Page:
That brings us to this past weekend. Saturday was sunny, but cool and windy. Not a great day to be out on the road suffering. The normal ride group (aka Johnny Mo and I) geared up for some extended off-road, I on my aging Sworks Epic 26er and he on his spiffy new Epic Carbon 29er. We got a bit of a late start as we needed to monkey around with the chain keeper on his single front ring which had allowed the chain to drop but disallowed it from being put back in place. Those keepers are excellent at that; keeping the chain off when it drops and ensuring that you will never get it back on without removal of the guide.

The plan was to hit the PR and beyond (with my personal goal being a 50 mile ride) and see what happened. John also neglected to obtain any tubes for his new wheel platform but did have a nifty patch kit with him. We were off and started ripping the mostly frozen, dry leaf covered, tight and twisty trails. Traction was good when trails were bare but the corners with leaf cover were slick and required extra attention. Soon John requested a stop to extract air from his nearly semi slick race tires. I cautioned lightly but mostly bit my tongue.

Some time later more air was coming out and later again a bit more. It was shortly there after that all of the air was extracted from the rear tire with the first flat. This hole was found and patched and re-inflated to a more reasonable pressure. Unfortunately, it was assumed that the hole was a pinch-flat but as it turns out, it was likely a thorn which resulted in a slow leak, resulting in a snakebite in almost the same location on the tube of all things. I discovered and extracted the thorn while John applied patches two and three and re-aired the tire.

After that we looped a bit more and made our way out and towards Estabrook Woods with a pit stop at the local bikeshop for some tubes. Naturally because we now had spare tubes there were no further flats. In fact, the rest of the ride all of the way through Estabrook and by Kimball's and past the Llama's and into Great Brook was mainly nondescript save for some extended sections of deep snow as we entered Great Brook. We also encountered some deadfall and brush in the trails as well as quite a bit of packed snow on the XC ski trails, but for the most part it was all rideable.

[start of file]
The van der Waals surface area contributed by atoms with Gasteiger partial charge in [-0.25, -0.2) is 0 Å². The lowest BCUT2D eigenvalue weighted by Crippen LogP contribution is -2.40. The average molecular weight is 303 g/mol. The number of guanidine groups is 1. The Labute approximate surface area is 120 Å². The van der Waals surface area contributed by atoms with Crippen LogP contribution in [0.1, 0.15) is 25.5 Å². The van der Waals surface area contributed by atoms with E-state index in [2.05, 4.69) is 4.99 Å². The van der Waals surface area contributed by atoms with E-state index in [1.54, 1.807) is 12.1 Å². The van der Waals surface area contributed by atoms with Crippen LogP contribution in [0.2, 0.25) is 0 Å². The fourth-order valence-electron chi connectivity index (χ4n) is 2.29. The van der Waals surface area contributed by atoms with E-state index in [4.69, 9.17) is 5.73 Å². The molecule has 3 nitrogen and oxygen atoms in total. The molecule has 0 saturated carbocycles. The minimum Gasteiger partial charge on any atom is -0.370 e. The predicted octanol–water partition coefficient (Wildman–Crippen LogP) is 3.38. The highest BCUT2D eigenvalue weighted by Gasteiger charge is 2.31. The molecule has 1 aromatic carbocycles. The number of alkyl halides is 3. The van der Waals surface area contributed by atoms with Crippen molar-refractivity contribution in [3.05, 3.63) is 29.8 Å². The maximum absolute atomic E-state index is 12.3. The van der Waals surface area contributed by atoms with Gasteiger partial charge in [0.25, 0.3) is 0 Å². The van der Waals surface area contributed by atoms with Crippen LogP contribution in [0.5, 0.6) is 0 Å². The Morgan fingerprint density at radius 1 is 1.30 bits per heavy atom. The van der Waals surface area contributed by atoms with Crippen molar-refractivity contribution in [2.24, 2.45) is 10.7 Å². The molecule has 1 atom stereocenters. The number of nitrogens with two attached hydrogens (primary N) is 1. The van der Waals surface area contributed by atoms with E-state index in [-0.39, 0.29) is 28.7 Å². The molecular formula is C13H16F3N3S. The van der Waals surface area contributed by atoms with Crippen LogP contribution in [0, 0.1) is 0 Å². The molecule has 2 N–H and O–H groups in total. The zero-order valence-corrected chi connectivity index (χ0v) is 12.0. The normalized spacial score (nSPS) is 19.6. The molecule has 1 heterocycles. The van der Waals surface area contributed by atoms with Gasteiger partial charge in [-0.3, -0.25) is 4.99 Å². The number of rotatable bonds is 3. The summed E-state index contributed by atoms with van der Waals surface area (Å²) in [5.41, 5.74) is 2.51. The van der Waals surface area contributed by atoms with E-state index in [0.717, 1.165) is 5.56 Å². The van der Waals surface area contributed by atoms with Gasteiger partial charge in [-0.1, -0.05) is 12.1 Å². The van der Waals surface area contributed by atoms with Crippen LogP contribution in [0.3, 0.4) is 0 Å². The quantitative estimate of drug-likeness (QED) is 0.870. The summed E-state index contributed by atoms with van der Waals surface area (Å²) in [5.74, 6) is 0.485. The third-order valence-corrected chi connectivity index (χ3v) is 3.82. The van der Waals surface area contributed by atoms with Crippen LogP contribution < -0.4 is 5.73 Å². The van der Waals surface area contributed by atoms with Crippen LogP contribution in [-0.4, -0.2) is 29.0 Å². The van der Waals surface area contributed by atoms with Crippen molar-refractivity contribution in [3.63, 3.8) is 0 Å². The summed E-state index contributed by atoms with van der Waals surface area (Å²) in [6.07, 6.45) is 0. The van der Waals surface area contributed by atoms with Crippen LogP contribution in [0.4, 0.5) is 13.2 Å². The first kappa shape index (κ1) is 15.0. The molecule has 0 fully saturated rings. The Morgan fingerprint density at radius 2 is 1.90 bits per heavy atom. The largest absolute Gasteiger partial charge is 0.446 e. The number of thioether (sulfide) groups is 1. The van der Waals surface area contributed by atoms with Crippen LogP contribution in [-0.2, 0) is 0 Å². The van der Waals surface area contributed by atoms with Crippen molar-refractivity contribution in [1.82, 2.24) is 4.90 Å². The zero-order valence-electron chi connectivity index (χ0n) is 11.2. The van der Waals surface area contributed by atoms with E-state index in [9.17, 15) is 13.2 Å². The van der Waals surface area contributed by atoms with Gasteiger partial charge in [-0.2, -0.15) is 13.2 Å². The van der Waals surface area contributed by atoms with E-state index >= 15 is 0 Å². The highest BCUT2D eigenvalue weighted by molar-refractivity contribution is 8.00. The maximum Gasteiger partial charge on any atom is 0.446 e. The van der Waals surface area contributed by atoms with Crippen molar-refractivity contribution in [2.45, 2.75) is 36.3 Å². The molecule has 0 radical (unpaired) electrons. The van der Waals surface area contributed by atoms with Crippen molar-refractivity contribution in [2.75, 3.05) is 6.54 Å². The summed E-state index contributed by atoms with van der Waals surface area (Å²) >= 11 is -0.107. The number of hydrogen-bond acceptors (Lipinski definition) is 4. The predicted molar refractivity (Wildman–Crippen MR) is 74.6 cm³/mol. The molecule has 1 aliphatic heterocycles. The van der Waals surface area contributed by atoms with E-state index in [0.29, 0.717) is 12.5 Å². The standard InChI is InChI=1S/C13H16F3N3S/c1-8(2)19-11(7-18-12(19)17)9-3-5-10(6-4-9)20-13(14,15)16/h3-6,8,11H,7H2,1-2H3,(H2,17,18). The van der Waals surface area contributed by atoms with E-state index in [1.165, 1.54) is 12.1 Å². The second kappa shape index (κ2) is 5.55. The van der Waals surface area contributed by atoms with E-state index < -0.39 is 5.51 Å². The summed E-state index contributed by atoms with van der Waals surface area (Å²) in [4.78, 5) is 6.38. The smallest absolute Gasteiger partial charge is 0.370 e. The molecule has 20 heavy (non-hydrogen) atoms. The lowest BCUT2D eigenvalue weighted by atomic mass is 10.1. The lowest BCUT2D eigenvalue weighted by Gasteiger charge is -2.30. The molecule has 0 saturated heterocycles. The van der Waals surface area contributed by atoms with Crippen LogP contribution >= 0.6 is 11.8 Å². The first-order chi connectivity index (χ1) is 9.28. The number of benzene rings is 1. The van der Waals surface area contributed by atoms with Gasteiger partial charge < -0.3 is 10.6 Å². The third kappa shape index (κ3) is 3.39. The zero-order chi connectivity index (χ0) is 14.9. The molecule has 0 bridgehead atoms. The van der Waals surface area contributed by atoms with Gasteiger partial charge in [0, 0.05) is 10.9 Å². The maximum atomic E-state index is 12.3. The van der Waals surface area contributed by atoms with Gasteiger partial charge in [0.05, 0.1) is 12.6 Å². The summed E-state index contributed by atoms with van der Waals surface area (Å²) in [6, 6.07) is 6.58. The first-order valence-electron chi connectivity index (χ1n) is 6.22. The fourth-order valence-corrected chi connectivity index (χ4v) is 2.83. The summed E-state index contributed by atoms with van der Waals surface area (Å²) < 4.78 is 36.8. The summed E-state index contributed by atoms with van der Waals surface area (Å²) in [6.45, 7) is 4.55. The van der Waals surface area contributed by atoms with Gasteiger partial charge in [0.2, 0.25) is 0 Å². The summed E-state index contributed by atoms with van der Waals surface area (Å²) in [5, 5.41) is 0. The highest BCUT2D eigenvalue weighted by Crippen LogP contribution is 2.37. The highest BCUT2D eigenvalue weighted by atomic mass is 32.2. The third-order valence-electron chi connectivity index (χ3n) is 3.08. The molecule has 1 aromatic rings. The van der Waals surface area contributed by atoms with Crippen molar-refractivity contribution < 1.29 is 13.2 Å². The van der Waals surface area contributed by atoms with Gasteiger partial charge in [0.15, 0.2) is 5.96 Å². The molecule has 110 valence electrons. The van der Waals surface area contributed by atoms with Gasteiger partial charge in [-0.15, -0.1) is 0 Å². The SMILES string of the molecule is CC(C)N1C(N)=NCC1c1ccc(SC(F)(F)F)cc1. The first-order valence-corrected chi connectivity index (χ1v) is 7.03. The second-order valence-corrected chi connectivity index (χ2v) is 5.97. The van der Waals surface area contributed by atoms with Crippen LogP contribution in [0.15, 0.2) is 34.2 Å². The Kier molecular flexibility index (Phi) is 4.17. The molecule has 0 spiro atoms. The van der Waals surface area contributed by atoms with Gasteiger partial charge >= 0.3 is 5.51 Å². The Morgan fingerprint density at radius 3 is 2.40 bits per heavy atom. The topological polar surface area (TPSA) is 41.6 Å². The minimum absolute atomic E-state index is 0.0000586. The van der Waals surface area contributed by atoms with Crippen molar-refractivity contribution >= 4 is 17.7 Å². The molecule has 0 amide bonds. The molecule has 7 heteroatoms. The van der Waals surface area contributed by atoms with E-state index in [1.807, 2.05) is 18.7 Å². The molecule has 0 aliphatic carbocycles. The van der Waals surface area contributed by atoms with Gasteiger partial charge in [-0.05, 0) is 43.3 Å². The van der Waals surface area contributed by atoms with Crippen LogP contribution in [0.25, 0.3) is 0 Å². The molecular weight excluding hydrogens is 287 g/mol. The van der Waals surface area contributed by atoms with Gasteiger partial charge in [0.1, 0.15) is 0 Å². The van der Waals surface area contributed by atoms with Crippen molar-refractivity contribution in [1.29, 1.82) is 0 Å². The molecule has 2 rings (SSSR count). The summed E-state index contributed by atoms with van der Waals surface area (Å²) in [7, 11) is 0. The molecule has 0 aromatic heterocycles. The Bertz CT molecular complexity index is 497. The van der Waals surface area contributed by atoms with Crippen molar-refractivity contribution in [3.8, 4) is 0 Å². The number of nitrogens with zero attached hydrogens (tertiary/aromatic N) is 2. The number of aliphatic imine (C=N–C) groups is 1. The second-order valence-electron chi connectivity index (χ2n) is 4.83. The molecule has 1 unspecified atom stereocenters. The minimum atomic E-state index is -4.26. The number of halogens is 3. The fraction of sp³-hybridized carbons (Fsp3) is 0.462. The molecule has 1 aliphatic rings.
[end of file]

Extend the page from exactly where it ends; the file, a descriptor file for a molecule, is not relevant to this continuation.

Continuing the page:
It wasn't until we made our way to Russell Mill that it dawned on John that this little adventure was taking up some serious time and that he actually head a deadline that we may need to work at in order to meet. We did a few trails but cut it a bit short and started heading directly back. Shortly after exiting the area John's drive side crank arm loosened and started to fall off. This also caused the chain to fall off. The ride home was going to be direct and at a gingerly pace. At that point in the day it was fine with me. We bombed back on the road until we jumped onto the old Billerica narrow gauge railroad bed and spun our way back to Bedford. Total mileage was short of the goal but not by much. We had 48 according to my computer and 46 according to my GPS with just under 4.5 hours moving time. A solid haul.

All in all, a great first shot of the season at 'the big loop' and a great day on the mountain bike. Now of course it has me lusting for a new rig. Will see how that goes though. My current rig though a few years old is just fine.